Calm down, Louis!
Young Staffie Bulldog mix, Louis, is an excitable delight who finds it hard to calm down!
Surprisingly, he does with ease something requiring real self-control that many other dogs would find hard. When the doorbell rings, as they go to open the door he takes himself off into another room! No barking.
He was let out to join me and had a good sniff.
Then the jumping up began.
He seldom jumps up at his owners now but he will invariably jump up at any other people who call at the house.
This is not really about jumping up, is it. It’s about excited, friendly greetings with maybe a tinge of anxiety.
Face to face is where dogs think greetings happen.
Imagine how hard it is for an excitable dog that isn’t shown what the human protocol for welcomes is – in a way that he understands.
Why does he keep jumping up despite scolding? The result must be worthwhile in some way. He gets a result that hypes him up even more. This will be attention of some sort from either the visitor or the couple who feel they need to intervene.
Louis trying self-control while he has his photo taken!
For Louis to gain some self-control he needs to calm down. People need to help him by not reacting to the jumping up but by showing him and reinforcing the greeting behaviours the do want with the attention he craves.
There is a fine line to what they can do! The smallest touch or silent drop on the floor of food may have to be enough. Any more and he will be jumping up with excitement again.
Louis is such a biddable dog. He really does his best. I took the photo of him trying with all his might to sit still for long enough. Look at that ‘trying my damnedest to sit still and please you’ Staffie face!
Louis with his own humans is different to Louis with others.
He jumps up at people but not his own two humans.
However he may react to other dogs when on walks with his owners, particularly on lead, but he’s fine dogs when out with other people. (Louis runs free with other dogs three times a week with a dog walker and is no problem at all).
Their concern started with a fight between Louis and a dog they had walked him with for a couple of months.
The dog he knew, with issues of his own, was muzzled as usual. This time there were two smaller dogs in the group and all four dogs including the muzzled dog were off lead. There was a lot of ball-throwing (guaranteed to wire dogs up) and more humans in the mix than usual.
It was all too much. The excitement sparked trouble. It had gone past the point where they could calm down.
The larger muzzled dog eyeballed Louis who suddenly retaliated. The two dogs were immediately parted – with some minor damage to the human hands that were involved.
Once something has happened, owners very understandably get nervous.
Walks are never quite the same or as enjoyable again.
Now when Louis is on lead and sees another dog, he may lunge and bark. How much of this is generated by the tightening of the lead by his worried humans they can only guess. How near to the other dog that it happens can vary.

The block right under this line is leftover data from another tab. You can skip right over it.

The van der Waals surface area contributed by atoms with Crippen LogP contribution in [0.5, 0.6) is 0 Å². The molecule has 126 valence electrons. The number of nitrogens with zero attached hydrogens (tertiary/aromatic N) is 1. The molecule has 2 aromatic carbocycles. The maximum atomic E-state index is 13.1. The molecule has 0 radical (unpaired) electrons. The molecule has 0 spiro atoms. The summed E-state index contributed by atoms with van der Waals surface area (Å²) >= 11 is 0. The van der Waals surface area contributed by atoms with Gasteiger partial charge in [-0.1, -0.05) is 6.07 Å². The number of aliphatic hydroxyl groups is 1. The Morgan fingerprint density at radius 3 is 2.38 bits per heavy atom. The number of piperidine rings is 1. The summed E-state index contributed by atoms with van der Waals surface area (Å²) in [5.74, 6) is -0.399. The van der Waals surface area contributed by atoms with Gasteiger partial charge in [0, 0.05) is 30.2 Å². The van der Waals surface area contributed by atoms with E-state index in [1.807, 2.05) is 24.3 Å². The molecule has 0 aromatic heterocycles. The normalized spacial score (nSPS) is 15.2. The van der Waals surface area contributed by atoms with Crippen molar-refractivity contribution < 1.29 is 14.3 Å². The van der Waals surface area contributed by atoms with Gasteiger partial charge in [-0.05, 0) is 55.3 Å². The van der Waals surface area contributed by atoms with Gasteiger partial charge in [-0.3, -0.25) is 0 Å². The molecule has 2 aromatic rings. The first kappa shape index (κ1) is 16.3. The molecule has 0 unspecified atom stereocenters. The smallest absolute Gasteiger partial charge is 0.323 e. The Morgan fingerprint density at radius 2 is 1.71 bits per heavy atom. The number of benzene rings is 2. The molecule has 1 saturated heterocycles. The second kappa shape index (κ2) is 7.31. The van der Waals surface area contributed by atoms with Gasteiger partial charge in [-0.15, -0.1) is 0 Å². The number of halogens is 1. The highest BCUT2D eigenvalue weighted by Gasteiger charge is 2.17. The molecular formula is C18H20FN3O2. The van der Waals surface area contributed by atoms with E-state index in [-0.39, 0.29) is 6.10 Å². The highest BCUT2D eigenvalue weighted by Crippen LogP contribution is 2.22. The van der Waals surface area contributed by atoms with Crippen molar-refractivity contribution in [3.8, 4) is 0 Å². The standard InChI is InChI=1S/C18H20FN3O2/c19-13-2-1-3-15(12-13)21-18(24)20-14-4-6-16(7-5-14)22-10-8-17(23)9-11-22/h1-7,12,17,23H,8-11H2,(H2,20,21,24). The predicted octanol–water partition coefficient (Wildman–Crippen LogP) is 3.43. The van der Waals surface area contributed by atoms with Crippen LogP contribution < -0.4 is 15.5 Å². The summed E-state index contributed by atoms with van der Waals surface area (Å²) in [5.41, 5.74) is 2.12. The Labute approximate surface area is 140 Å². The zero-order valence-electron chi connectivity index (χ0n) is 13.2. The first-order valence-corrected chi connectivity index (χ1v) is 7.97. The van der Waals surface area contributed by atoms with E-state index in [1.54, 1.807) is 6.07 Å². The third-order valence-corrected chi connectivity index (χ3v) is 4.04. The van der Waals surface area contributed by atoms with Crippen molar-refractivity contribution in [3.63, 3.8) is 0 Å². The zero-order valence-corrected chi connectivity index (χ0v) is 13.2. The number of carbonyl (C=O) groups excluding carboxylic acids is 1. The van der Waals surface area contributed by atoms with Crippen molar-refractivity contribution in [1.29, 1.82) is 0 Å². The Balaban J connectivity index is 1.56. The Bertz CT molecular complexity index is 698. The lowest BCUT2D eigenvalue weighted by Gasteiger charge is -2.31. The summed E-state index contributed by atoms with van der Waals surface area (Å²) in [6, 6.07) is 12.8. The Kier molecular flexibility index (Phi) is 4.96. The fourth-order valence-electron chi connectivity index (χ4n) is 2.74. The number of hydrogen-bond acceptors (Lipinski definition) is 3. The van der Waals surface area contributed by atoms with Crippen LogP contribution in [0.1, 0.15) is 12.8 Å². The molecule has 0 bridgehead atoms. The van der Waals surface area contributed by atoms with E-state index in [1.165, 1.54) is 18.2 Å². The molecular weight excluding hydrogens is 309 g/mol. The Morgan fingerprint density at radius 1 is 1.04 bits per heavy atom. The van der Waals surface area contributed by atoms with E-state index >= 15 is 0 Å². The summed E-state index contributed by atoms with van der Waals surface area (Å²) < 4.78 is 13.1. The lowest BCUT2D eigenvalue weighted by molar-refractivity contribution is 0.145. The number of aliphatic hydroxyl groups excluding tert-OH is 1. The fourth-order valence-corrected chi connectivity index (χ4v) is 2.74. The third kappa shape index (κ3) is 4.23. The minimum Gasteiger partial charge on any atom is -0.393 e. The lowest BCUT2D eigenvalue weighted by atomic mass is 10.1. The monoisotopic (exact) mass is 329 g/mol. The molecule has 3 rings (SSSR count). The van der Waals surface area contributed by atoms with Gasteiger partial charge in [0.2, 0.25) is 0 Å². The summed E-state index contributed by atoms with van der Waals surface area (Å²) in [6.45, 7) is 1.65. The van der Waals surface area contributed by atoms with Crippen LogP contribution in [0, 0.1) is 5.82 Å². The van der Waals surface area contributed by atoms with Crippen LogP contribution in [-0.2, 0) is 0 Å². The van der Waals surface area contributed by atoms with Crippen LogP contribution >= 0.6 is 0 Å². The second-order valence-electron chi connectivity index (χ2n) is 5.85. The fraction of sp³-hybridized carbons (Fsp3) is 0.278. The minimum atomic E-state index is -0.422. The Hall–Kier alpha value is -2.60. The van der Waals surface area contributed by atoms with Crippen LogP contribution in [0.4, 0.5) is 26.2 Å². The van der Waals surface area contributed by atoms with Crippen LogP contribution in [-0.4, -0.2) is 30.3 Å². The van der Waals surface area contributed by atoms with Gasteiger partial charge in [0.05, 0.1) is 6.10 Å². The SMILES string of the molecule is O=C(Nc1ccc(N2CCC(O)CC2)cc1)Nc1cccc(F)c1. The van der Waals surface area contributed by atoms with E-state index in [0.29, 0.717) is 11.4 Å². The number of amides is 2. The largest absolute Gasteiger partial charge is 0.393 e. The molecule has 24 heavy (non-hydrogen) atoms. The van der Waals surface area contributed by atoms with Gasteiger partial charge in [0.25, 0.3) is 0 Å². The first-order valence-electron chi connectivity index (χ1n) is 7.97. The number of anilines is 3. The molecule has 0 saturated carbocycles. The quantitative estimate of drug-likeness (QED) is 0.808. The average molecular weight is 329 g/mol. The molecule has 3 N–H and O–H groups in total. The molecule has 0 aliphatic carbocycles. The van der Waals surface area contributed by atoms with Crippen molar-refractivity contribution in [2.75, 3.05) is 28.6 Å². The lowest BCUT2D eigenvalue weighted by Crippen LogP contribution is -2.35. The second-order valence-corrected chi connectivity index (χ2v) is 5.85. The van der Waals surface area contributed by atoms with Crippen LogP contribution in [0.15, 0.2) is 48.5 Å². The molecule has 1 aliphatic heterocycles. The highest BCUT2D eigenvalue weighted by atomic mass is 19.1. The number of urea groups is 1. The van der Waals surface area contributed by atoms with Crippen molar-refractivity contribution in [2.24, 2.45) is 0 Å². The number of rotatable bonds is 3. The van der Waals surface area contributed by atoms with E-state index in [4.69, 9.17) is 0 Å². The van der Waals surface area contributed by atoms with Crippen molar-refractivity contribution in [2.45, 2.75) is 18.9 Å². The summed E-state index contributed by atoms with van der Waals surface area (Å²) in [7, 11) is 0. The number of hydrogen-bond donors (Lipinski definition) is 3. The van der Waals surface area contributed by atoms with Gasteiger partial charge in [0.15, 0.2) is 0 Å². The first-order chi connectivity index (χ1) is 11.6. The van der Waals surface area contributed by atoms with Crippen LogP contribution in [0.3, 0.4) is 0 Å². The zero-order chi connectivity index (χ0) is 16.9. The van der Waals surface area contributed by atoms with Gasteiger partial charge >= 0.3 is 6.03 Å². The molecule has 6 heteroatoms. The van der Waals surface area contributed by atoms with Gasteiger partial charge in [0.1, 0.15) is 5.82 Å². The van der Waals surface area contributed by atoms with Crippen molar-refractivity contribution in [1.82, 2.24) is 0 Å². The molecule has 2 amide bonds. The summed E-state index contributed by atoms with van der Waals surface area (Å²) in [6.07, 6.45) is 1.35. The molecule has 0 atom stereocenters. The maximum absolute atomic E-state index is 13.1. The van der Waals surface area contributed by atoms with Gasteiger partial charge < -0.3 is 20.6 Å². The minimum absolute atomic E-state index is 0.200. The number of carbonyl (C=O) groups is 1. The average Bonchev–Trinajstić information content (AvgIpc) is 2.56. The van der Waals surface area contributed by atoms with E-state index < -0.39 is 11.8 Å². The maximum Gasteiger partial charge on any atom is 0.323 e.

I suggested they have a ‘week off’. A complete break from worrying about encountering other dogs. To avoid them altogether for a week. Walks are to mean something different – not simply as much exercise as they can cram in for an hour going from A to B.
Both they and Louis can have time to calm down and enjoy wandering, mooching, going nowhere in particular. Take a look at this: Take time to smell the roses (or pee if you are the dog), by Steve Mann.
Louis, after all, is still socialising with his friends and other dogs three times a week with his walker who has not problems with him at all.
During this week they can rehearse and role-play what they will do when they see another dog. The couple will work on an escape procedure for if they are taken by surprise.
They can do more work on the desensitisation they have already begun – encountering dogs at a distance where he can cope – the threshold. They will now add counter-conditioning – associating other dogs with the good stuff. We have worked out quite a tight plan of exactly how to do this for real.
“Look – a DOG!” (hooray, wonderful, good news!).
The couple say they have spotted Louis’ thresholds already but they have either kept advancing or avoided the dog altogether. This is just what most people do and why these things usually don’t improve.
Currently they may try to distract him. Although this may keep the peace, it doesn’t teach him anything. Louis needs to know the dog is there, that it’s at a comfortable and safe distance and that he’s not going to be forced too close for comfort.
Then he will be helped to start feeling good about it.
If he’s so relaxed and enjoying his walks as I predict he will be when he has managed to calm down, they may even need to point the dog out to him. This will avoid a sudden surprise. “Look – a DOG!” (hooray, wonderful, good news!).
NB. For the sake of the story and for confidentiality also, this isn’t a complete ‘report’ with every detail, but I choose an angle with maybe a bit of poetic licence. The precise protocols to best use for your own dog may be different to the approaches I have worked out for Louis. Finding instructions on the internet or TV that are not tailored to your own dog can do more harm than good as the case needs to be assessed correctly. One size does not fit all so accurate assessment is important,particularly where any form of aggression is concerned. Everything depends upon context. If you live in my own area I would be very pleased to help with strategies tailored to your own dog (see my Help page).